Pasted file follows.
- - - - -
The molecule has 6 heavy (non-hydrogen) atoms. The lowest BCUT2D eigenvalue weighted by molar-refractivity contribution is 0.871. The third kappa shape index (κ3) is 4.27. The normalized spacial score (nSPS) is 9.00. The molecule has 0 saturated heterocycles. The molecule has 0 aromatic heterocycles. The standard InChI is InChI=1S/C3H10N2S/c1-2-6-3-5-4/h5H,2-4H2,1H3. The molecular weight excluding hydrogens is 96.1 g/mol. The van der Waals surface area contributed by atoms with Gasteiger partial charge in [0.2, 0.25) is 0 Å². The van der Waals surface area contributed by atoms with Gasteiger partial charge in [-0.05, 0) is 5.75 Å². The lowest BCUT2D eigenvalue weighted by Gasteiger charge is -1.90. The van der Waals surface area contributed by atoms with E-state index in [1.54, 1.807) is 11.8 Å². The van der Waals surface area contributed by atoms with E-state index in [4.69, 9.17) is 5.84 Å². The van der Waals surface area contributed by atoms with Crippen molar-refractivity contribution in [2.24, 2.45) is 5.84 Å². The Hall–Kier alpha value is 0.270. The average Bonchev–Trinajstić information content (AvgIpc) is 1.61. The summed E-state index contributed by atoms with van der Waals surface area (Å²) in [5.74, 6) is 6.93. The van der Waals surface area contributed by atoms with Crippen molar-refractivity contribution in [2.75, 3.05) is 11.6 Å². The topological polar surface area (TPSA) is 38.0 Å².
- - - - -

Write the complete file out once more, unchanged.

The molecule has 6 heavy (non-hydrogen) atoms. The lowest BCUT2D eigenvalue weighted by molar-refractivity contribution is 0.871. The third kappa shape index (κ3) is 4.27. The normalized spacial score (nSPS) is 9.00. The molecule has 0 saturated heterocycles. The molecule has 0 aromatic heterocycles. The standard InChI is InChI=1S/C3H10N2S/c1-2-6-3-5-4/h5H,2-4H2,1H3. The molecular weight excluding hydrogens is 96.1 g/mol. The van der Waals surface area contributed by atoms with Gasteiger partial charge in [0.2, 0.25) is 0 Å². The van der Waals surface area contributed by atoms with Gasteiger partial charge in [-0.05, 0) is 5.75 Å². The lowest BCUT2D eigenvalue weighted by Gasteiger charge is -1.90. The van der Waals surface area contributed by atoms with E-state index in [1.54, 1.807) is 11.8 Å². The van der Waals surface area contributed by atoms with E-state index in [4.69, 9.17) is 5.84 Å². The van der Waals surface area contributed by atoms with Crippen molar-refractivity contribution in [2.24, 2.45) is 5.84 Å². The Hall–Kier alpha value is 0.270. The average Bonchev–Trinajstić information content (AvgIpc) is 1.61. The summed E-state index contributed by atoms with van der Waals surface area (Å²) in [5.74, 6) is 6.93. The van der Waals surface area contributed by atoms with Crippen molar-refractivity contribution in [2.75, 3.05) is 11.6 Å². The topological polar surface area (TPSA) is 38.0 Å².